because most published findings are false, reducing public funding for scientific research should increase society’s expected amount of useful knowledge.
it is a moral good to replace childbearing with pet ownership, because dogs are happier than people.
A variety of non-mainstream commenters have proposed similar systems for governing a post-centralized world. Though the details of archipelago, patchwork, anarchocapitalism with private law, and other similar ideas vary, they have in common the idea that people should choose their government from among a variety of competing options. Competition would force governments to do well by their citizens, and the availability of options would let people choose a government that fits their values and priorities.
What would working towards archipelago look like? In the US, a top-down approach might focus on weakening the federal government and restoring power to the States. Efforts in this direction have been ineffective and unpopular.
A bottom-up approach would look like withdrawal from mainstream society, building up alternate, more ‘natural’ sources of authority for smaller communities. Religious communities are putting this into practice. The Benedict option is being pursued by Christians who fear persecution and secularization. By relocating to communities of people who share their values, they hope to preserve and pass them on. Similarly, in some Muslim communities voluntary conflict resolution processes based on sharia operate in parallel to official courts. Unfortunately, search results are heavily polluted by arguments around the idea of imposing sharia through official structures, so I don’t have a good link to share.
It’s important to note that these islands don’t see themselves as part of an archipelago. Outgroup homogeneity bias will make each new island in the archipelago appear to its inhabitants as a rebellion against a hostile mainstream culture (that is disappearing, or no longer really exists).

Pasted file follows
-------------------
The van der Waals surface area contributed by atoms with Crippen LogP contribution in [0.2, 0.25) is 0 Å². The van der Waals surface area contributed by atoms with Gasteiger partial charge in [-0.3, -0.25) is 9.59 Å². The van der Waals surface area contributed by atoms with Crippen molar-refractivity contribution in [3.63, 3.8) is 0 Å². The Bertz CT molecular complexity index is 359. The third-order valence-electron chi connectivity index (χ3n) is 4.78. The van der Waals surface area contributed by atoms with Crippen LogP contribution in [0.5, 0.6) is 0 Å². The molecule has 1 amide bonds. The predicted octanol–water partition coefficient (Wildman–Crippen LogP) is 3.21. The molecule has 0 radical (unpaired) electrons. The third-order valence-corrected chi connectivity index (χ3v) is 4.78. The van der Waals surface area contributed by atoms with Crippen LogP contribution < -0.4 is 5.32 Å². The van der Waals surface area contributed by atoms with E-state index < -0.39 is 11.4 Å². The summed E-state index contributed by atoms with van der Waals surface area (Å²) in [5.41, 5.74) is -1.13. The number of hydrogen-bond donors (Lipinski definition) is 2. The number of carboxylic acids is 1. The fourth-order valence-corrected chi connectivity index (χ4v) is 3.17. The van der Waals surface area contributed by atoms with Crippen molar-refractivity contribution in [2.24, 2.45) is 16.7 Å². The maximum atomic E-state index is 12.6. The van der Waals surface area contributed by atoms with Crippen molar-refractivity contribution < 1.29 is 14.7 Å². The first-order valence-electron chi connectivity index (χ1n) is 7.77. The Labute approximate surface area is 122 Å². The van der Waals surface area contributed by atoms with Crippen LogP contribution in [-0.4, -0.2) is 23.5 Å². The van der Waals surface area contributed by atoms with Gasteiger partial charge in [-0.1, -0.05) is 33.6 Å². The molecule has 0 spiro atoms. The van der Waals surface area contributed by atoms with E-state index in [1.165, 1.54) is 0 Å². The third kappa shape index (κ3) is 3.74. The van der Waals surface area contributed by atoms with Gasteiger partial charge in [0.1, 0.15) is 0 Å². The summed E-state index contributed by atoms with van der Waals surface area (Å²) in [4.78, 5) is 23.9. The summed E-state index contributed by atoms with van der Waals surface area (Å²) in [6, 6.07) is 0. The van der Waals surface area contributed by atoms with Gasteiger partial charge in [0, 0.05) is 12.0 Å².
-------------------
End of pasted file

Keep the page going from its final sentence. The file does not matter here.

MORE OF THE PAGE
These religious islands are distinct from technolibertarian examples of corporations routing around formal state power, such as the widespread use of contracts that waive rights to trial in favor of private mediation or the endrun that sharing economy companies like Uber and AirBnB have made around entrenched regulatory structures. One difference is that they are authentic communities with specific ideas about the nature and sources of authority; another is that they will not be subsumed by the current formal structures of the authority monopoly. Early islands in the formation of an archipelago must be truly distinct from the mainland.
edit 10/12/2016: While writing a followup relating the current failure of the bipartisan political system (the degree to which the US more closely resembles two one-party states than one two-party states) and the piecewise transition towards archipelago to David Chapman’s countercultural and subcultural modes of meaningness, I found that he had already sketched out this idea and is currently elaborating it further. Highly recommended.
I listen to a lot of podcasts while I work. I’ve never liked confessional storytelling shows like The Moth because of some sense of unearned intimacy that makes me very uncomfortable. Lately this oversharing has infected even NPR’s flagship series, This American Life.
One episode features recordings of 20-year-old speaking to his dad for the first time. A more recent show includes recordings of survivors of the 2012 tsunami in Japan grieving through ‘conversations’ with lost loved ones, as well as a recording of a radio producer’s attempts to reconcile their father and uncle. All of these stories are incredibly personal and, in my opinion, shouldn’t be aired publicly. The last story has the added ick of someone exploiting their relatives’ traumas and putting their family’s very personal business onto a popular radio program in order to advance their career.
I’m skeptical of claims that millenials lack interpersonal and emotional skills, and instead think that we have adapted to a different social environment. The proliferation of these stories leads me to wonder if the constant self-surveillance of social media has caused people’s expression - and perhaps even their experience - of these deep emotions to be more performative.
Or perhaps this is better understood not as performance but as outsourcing of emotional processing?